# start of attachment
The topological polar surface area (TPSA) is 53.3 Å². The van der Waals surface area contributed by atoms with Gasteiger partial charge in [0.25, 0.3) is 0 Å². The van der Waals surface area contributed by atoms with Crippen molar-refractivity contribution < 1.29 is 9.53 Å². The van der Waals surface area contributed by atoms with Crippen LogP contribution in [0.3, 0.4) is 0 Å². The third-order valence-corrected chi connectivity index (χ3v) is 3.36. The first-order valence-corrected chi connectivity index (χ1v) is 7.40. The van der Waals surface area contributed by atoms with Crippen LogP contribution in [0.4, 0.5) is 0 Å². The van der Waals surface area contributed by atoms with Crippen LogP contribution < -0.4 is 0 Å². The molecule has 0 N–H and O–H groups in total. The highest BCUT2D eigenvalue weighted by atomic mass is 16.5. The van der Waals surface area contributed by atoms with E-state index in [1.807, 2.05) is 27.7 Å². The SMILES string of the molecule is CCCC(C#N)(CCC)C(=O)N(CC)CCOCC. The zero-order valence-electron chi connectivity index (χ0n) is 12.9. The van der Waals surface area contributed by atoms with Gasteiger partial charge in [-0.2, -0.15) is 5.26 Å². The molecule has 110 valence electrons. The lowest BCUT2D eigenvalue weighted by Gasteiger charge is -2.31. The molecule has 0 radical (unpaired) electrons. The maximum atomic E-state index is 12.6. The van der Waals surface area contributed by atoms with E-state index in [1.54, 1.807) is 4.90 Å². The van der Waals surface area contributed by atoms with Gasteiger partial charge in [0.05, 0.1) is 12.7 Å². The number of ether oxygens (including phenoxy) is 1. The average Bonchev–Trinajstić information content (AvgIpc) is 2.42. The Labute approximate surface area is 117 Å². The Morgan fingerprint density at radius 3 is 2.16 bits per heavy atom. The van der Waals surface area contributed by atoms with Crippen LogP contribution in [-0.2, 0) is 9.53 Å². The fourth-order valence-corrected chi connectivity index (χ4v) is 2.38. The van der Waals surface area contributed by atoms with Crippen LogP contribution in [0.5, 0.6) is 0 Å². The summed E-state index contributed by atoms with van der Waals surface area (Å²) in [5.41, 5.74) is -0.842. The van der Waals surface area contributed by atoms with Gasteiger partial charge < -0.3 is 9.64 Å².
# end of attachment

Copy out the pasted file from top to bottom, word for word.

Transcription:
The topological polar surface area (TPSA) is 53.3 Å². The van der Waals surface area contributed by atoms with Gasteiger partial charge in [0.25, 0.3) is 0 Å². The van der Waals surface area contributed by atoms with Crippen molar-refractivity contribution < 1.29 is 9.53 Å². The van der Waals surface area contributed by atoms with Crippen LogP contribution in [0.3, 0.4) is 0 Å². The third-order valence-corrected chi connectivity index (χ3v) is 3.36. The first-order valence-corrected chi connectivity index (χ1v) is 7.40. The van der Waals surface area contributed by atoms with Crippen LogP contribution in [0.4, 0.5) is 0 Å². The van der Waals surface area contributed by atoms with Crippen LogP contribution < -0.4 is 0 Å². The molecule has 0 N–H and O–H groups in total. The highest BCUT2D eigenvalue weighted by atomic mass is 16.5. The van der Waals surface area contributed by atoms with E-state index in [1.807, 2.05) is 27.7 Å². The SMILES string of the molecule is CCCC(C#N)(CCC)C(=O)N(CC)CCOCC. The zero-order valence-electron chi connectivity index (χ0n) is 12.9. The van der Waals surface area contributed by atoms with Gasteiger partial charge in [-0.2, -0.15) is 5.26 Å². The molecule has 110 valence electrons. The lowest BCUT2D eigenvalue weighted by Gasteiger charge is -2.31. The molecule has 0 radical (unpaired) electrons. The maximum atomic E-state index is 12.6. The van der Waals surface area contributed by atoms with E-state index in [1.54, 1.807) is 4.90 Å². The van der Waals surface area contributed by atoms with Gasteiger partial charge in [0.05, 0.1) is 12.7 Å². The number of ether oxygens (including phenoxy) is 1. The average Bonchev–Trinajstić information content (AvgIpc) is 2.42. The Labute approximate surface area is 117 Å². The Morgan fingerprint density at radius 3 is 2.16 bits per heavy atom. The van der Waals surface area contributed by atoms with Crippen LogP contribution in [-0.2, 0) is 9.53 Å². The fourth-order valence-corrected chi connectivity index (χ4v) is 2.38. The van der Waals surface area contributed by atoms with Crippen LogP contribution in [0.5, 0.6) is 0 Å². The summed E-state index contributed by atoms with van der Waals surface area (Å²) in [5.41, 5.74) is -0.842. The van der Waals surface area contributed by atoms with Gasteiger partial charge < -0.3 is 9.64 Å².